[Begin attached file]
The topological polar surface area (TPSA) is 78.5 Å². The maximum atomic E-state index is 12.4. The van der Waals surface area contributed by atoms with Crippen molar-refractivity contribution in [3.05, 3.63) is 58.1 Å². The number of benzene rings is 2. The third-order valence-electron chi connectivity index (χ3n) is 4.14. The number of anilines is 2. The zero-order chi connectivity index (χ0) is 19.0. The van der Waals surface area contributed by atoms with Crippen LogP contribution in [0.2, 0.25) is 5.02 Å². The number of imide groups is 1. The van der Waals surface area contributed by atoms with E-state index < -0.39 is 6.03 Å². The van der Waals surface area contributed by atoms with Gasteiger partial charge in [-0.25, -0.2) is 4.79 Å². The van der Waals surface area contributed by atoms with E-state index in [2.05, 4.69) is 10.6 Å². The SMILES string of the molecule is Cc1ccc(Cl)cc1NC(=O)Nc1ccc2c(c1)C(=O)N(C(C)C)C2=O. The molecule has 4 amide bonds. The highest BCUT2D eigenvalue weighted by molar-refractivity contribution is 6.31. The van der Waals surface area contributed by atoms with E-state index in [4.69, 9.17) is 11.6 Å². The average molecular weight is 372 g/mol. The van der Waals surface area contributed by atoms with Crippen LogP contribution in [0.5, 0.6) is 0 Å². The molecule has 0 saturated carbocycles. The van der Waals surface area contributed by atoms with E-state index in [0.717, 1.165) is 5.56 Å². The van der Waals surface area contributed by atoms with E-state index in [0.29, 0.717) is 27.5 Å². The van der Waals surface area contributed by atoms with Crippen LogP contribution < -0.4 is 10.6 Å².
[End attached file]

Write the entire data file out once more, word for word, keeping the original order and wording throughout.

The topological polar surface area (TPSA) is 78.5 Å². The maximum atomic E-state index is 12.4. The van der Waals surface area contributed by atoms with Crippen molar-refractivity contribution in [3.05, 3.63) is 58.1 Å². The number of benzene rings is 2. The third-order valence-electron chi connectivity index (χ3n) is 4.14. The number of anilines is 2. The zero-order chi connectivity index (χ0) is 19.0. The van der Waals surface area contributed by atoms with Crippen LogP contribution in [0.2, 0.25) is 5.02 Å². The number of imide groups is 1. The van der Waals surface area contributed by atoms with E-state index < -0.39 is 6.03 Å². The van der Waals surface area contributed by atoms with Gasteiger partial charge in [-0.25, -0.2) is 4.79 Å². The van der Waals surface area contributed by atoms with E-state index in [2.05, 4.69) is 10.6 Å². The SMILES string of the molecule is Cc1ccc(Cl)cc1NC(=O)Nc1ccc2c(c1)C(=O)N(C(C)C)C2=O. The molecule has 4 amide bonds. The highest BCUT2D eigenvalue weighted by molar-refractivity contribution is 6.31. The van der Waals surface area contributed by atoms with E-state index in [4.69, 9.17) is 11.6 Å². The average molecular weight is 372 g/mol. The van der Waals surface area contributed by atoms with Crippen LogP contribution in [0.5, 0.6) is 0 Å². The molecule has 0 saturated carbocycles. The van der Waals surface area contributed by atoms with E-state index in [0.717, 1.165) is 5.56 Å². The van der Waals surface area contributed by atoms with E-state index in [0.29, 0.717) is 27.5 Å². The van der Waals surface area contributed by atoms with Crippen LogP contribution < -0.4 is 10.6 Å².